Duns Scotus on the Origin of the Possibles in the Divine Intellect
David Bourget (Western Ontario)
David Chalmers (ANU, NYU)
Rafael De Clercq
Ezio Di Nucci
Jonathan Jenkins Ichikawa
Jack Alan Reynolds
Learn more about PhilPapers
In Stephen F. Brown, Thomas Dewender & Theo Kobusch (eds.), Philosophical Debates at Paris in the Early Fourteenth Century. Brill (2009)
Would there be possibles if God did not exist? The interpretative impasse on this point has been mainly due to the failure to recognize an ambiguity in Scotus’s terminology. “Possibilia” are (1) the eidetic natures of things or (2) the possibility for a creature to exist. In this paper I argue that Scotus denies that God is responsible for giving things the possibility of existence. In this sense, possibles do not depend on God. Yet I also argue that according to Scotus, only God can originate the eidetic natures of creatures, i.e., the natures of which possibility is predicated. If God did not exist, there would be no possibles, because there would be no eidetic natures and thus no subjects of which possibility could be affirmed. What leads Scotus to this view are not so much considerations pertaining to modal logic but rather epistemological concerns.
|Keywords||No keywords specified (fix it)|
|Categories||categorize this paper)|
Setup an account with your affiliations in order to access resources via your University's proxy server
Configure custom proxy (use this if your affiliation does not provide a proxy)
|Through your library|
References found in this work BETA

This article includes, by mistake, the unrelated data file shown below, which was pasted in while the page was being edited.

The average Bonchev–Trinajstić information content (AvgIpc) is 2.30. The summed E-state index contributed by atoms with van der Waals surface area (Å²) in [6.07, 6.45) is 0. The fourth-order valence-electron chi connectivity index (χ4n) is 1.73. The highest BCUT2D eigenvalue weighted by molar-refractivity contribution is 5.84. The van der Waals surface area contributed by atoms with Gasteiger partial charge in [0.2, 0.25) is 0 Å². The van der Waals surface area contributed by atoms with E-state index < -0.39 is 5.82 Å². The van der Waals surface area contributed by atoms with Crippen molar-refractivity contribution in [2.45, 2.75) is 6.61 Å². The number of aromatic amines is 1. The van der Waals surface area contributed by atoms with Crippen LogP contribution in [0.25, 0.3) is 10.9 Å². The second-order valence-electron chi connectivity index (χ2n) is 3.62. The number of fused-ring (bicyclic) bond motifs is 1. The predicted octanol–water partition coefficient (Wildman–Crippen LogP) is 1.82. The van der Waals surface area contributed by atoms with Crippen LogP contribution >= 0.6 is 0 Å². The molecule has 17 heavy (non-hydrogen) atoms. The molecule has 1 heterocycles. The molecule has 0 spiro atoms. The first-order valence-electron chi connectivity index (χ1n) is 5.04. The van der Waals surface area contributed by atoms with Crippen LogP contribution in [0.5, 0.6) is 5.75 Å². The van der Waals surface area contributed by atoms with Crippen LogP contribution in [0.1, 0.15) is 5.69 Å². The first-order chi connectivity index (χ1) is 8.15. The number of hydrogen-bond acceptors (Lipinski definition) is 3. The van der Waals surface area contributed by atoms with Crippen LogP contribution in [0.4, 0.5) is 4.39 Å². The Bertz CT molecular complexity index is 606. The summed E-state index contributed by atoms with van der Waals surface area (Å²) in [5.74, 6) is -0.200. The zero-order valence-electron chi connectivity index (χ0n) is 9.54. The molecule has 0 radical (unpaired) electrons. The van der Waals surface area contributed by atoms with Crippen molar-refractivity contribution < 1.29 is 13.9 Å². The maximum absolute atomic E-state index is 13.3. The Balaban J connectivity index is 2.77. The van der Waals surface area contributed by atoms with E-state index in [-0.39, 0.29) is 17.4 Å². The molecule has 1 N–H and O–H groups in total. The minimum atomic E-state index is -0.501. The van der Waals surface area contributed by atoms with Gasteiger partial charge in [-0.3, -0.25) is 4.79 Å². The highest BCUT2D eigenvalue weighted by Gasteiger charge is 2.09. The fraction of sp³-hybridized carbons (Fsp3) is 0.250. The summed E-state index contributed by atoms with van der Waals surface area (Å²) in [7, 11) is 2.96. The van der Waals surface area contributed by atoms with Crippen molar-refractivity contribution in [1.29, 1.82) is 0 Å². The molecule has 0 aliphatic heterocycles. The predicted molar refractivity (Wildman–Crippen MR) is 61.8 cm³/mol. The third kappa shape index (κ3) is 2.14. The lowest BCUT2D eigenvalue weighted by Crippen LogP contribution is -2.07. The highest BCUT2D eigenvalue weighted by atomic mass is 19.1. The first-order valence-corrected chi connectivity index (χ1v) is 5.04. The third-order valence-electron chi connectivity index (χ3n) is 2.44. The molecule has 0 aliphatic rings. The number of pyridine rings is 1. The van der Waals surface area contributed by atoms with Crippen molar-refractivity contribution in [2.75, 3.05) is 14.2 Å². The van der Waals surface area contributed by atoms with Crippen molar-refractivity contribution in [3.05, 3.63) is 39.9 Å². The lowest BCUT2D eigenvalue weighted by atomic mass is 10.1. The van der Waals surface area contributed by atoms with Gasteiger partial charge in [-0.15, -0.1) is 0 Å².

No references found.
Citations of this work BETA
Cal Ledsham (2010). Love, Power and Consistency: Scotus' Doctrines of God's Power, Contingent Creation, Induction and Natural Law. Sophia 49 (4):557-575.
Similar books and articles
G. Randolph Mayes (1990). Ross and Scotus on the Existence of God: Two Proofs From Possibility. The Thomist 54 (1):97-114.
Richard Cross (2012). Duns Scotus and Analogy. Modern Schoolman 89 (3-4):147-154.
Allan B. Wolter (2003). The Unshredded Scotus. American Catholic Philosophical Quarterly 77 (3):315-356.
Tobias Hoffmann (2010). Duns Scotus’s Action Theory in the Context of His Angelology. In Ludger Honnefelder (ed.), Johannes Duns Scotus 1308–2008: Die philosophischen Perspektiven seines Werkes / Investigations into his Philosophy. Proceedings of “The Quadruple Congress” on John Duns Scotus, part 3. Franciscan Institute Publications; Aschendorff
Aaron Martin (2004). Reckoning with Ross. Proceedings of the American Catholic Philosophical Association 78:193-208.
Thomas Williams (1998). The Unmitigated Scotus. Archiv für Geschichte der Philosophie 80 (2):162-181.
Richard Cross (2010). Recent Work on the Philosophy of Duns Scotus. Philosophy Compass 5 (8):667-675.
Giorgio Pini (2012). Scotus on Hell. Modern Schoolman 89 (3-4):223-241.
Charles Reginald Schiller Harris (1927). Duns Scotus. Oxford, the Clarendon Press.
Stephen D. Dumont (1992). Transcendental Being: Scotus and Scotists. Topoi 11 (2):135-148.
Timothy O'Connor (1995). From First Efficient Cause to God: Scotus on the Identification Stage of the Cosmological Argument. In L. Honnefelder, R. Wood & M. Dreyer (eds.), John Duns Scotus: Metaphysics and Ethics. E.J.Brill
Tobias Hoffmann (2011). Henry of Ghent's Influence on John Duns Scotus's Metaphysics. In Gordon A. Wilson (ed.), The Brill Companion to Henry of Ghent. Brill
Eike-Henner W. Kluge (2008). Scotus on Accidental and Essential Causes. Franciscan Studies 66 (1):233 - 246.
Richard Cross (1999). Duns Scotus. Oxford University Press.
Sorry, there are not enough data points to plot this chart.
Added to index2011-01-28
Total downloads1 ( #842,651 of 1,940,952 )
Recent downloads (6 months)1 ( #457,800 of 1,940,952 )
How can I increase my downloads?